A Lot or a Little?
What you will—and won't—find in this TV show.
Strong themes of perseverance and self-control emerge from lessons explicitly taught to students, like differentiating between necessities and luxuries and learning to indulge only in luxuries you can afford while making sure you have enough money to pay for necessities.
Positive Role Models
Michelle Obama is relatable, intelligent in the speech she gives to students that's excerpted in each episode of the show, mining her own life for instructive examples -- e.g., when she explains that moving into the White House was easier than it might have been because throughout her life, she'd learned to make transitions and didn't "quit when it felt hard." Other participants candidly reveal times when they were successful or unsuccessful with challenges, providing real-life examples. Most interviewees, students and professionals alike, are people of color.
Parents Need to Know
Parents need to know that A Student's Guide to Your First Year of College is a series of short lessons that guides graduating seniors through the finer points of leaving home for college. Short interviews with experts including former First Lady Michelle Obama take issues students face seriously, and treat their problems and solutions with respect. Interviewees often illustrate points with examples from their own lives. Lessons center around themes of perseverance and self-control, traits students are expected to learn over time in college along with subject matter. Many experts and students interviewed are people of color, and several mention they are the first person in their family to attend college.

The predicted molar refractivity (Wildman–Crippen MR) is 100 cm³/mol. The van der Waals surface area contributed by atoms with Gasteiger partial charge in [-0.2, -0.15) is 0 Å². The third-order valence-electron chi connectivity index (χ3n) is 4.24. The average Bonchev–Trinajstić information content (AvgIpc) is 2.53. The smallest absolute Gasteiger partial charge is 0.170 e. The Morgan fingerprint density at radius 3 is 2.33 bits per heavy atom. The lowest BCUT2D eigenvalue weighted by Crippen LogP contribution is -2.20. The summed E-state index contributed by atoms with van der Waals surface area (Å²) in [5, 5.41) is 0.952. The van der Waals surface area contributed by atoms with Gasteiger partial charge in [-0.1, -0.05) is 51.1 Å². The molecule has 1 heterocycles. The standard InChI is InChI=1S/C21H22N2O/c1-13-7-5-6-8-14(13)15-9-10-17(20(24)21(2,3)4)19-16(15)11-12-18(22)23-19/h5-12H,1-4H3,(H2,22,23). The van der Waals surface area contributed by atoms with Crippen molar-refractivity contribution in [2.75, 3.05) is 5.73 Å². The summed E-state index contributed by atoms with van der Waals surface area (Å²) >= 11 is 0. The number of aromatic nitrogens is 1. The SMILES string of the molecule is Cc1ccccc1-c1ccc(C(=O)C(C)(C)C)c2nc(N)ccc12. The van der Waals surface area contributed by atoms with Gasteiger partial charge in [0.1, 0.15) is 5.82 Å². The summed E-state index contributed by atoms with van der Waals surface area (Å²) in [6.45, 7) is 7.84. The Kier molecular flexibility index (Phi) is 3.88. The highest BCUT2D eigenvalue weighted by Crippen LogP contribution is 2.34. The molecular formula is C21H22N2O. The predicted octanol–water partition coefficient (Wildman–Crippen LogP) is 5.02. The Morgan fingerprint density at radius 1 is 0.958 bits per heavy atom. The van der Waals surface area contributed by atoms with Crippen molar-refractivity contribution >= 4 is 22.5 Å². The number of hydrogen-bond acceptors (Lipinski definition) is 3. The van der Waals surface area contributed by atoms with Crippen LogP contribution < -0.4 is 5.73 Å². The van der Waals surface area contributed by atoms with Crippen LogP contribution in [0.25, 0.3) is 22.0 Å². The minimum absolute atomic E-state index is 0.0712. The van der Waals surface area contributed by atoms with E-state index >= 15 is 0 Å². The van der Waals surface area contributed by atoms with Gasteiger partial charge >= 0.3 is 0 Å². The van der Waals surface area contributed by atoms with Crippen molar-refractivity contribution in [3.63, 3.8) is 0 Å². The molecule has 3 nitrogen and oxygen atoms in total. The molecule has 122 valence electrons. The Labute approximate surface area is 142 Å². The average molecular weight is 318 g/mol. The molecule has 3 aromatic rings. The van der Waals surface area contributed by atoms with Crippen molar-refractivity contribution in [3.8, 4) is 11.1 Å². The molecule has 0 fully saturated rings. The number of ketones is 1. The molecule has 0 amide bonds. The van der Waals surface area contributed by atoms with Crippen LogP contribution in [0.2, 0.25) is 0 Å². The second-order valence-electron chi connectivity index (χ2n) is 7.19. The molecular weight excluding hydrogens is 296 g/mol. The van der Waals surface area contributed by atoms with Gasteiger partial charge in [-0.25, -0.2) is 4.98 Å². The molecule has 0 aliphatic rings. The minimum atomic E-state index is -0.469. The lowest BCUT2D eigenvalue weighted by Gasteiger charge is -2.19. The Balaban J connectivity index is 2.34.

Is It Any Good?
Students are in good hands with this YouTube series that walks them gently through leaving home and thriving at college. Michelle Obama, whose advice is mostly culled from a long talk she gave an audience of students that's excerpted throughout the episodes, proves to be a terrifically empathetic knowledge-dropper, who obviously remembers her own college days well. "When my dad dropped me off at college," she says in voice-over as photos of her as a grade schooler and then a graduate fill the screen, "I was excited, but I was also scared and overwhelmed." Sounds about right.
Along with Michelle Obama's advice, other experts offer their take on college's finer points: the difference between what tuition costs vs. how much it costs to actually support yourself while going to school, what things parents might have done for students that students will now find themselves doing alone (waking up in the morning and laundry figures largely into discussion). Throughout A Student's Guide to Your First Year of College, students are assured that they can do it: "These spots are coveted," Ms. Obama says about students who are accepted to college. "They didn't make a mistake."
Did we miss something on diversity?
Research shows a connection between kids' healthy self-esteem and positive portrayals in media. That's why we've added a new "Diverse Representations" section to our reviews that will be rolling out on an ongoing basis. You can help us help kids by suggesting a diversity update.